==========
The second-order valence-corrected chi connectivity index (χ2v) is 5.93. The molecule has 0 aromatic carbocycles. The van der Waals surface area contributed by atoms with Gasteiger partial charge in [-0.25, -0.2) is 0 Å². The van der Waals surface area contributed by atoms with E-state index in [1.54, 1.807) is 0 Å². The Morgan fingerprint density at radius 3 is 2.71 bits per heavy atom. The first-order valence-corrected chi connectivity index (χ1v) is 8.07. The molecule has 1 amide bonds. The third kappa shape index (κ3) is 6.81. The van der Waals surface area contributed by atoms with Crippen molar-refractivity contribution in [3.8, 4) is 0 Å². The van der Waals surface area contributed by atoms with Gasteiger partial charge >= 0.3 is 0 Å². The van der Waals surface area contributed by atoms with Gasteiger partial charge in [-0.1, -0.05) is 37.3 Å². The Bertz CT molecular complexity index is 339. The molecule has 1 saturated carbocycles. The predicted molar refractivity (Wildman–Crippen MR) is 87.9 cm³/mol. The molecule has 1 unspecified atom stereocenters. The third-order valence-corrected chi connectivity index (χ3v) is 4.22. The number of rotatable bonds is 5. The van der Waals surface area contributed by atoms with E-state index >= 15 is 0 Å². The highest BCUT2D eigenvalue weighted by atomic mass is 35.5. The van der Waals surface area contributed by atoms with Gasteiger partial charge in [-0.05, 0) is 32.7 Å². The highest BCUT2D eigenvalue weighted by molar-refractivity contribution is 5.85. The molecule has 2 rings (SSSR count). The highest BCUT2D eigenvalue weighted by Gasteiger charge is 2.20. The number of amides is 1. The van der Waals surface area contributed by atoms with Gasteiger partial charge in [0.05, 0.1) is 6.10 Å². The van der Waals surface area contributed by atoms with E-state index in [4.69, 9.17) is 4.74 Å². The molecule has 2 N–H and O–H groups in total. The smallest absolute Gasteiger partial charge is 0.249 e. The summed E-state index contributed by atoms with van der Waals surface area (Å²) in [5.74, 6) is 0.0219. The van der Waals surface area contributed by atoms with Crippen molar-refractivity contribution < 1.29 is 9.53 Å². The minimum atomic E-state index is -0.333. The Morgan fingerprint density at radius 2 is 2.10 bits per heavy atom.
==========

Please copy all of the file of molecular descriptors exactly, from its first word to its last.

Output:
The second-order valence-corrected chi connectivity index (χ2v) is 5.93. The molecule has 0 aromatic carbocycles. The van der Waals surface area contributed by atoms with Gasteiger partial charge in [-0.25, -0.2) is 0 Å². The van der Waals surface area contributed by atoms with E-state index in [1.54, 1.807) is 0 Å². The Morgan fingerprint density at radius 3 is 2.71 bits per heavy atom. The first-order valence-corrected chi connectivity index (χ1v) is 8.07. The molecule has 1 amide bonds. The third kappa shape index (κ3) is 6.81. The van der Waals surface area contributed by atoms with Crippen molar-refractivity contribution in [3.8, 4) is 0 Å². The van der Waals surface area contributed by atoms with Gasteiger partial charge >= 0.3 is 0 Å². The van der Waals surface area contributed by atoms with Gasteiger partial charge in [-0.1, -0.05) is 37.3 Å². The Bertz CT molecular complexity index is 339. The molecule has 1 saturated carbocycles. The predicted molar refractivity (Wildman–Crippen MR) is 87.9 cm³/mol. The molecule has 1 unspecified atom stereocenters. The third-order valence-corrected chi connectivity index (χ3v) is 4.22. The number of rotatable bonds is 5. The van der Waals surface area contributed by atoms with E-state index >= 15 is 0 Å². The highest BCUT2D eigenvalue weighted by atomic mass is 35.5. The van der Waals surface area contributed by atoms with Gasteiger partial charge in [-0.05, 0) is 32.7 Å². The highest BCUT2D eigenvalue weighted by molar-refractivity contribution is 5.85. The molecule has 2 rings (SSSR count). The highest BCUT2D eigenvalue weighted by Gasteiger charge is 2.20. The number of amides is 1. The van der Waals surface area contributed by atoms with Gasteiger partial charge in [0.05, 0.1) is 6.10 Å². The van der Waals surface area contributed by atoms with E-state index in [4.69, 9.17) is 4.74 Å². The molecule has 2 N–H and O–H groups in total. The smallest absolute Gasteiger partial charge is 0.249 e. The summed E-state index contributed by atoms with van der Waals surface area (Å²) in [5.74, 6) is 0.0219. The van der Waals surface area contributed by atoms with Crippen molar-refractivity contribution < 1.29 is 9.53 Å². The minimum atomic E-state index is -0.333. The Morgan fingerprint density at radius 2 is 2.10 bits per heavy atom.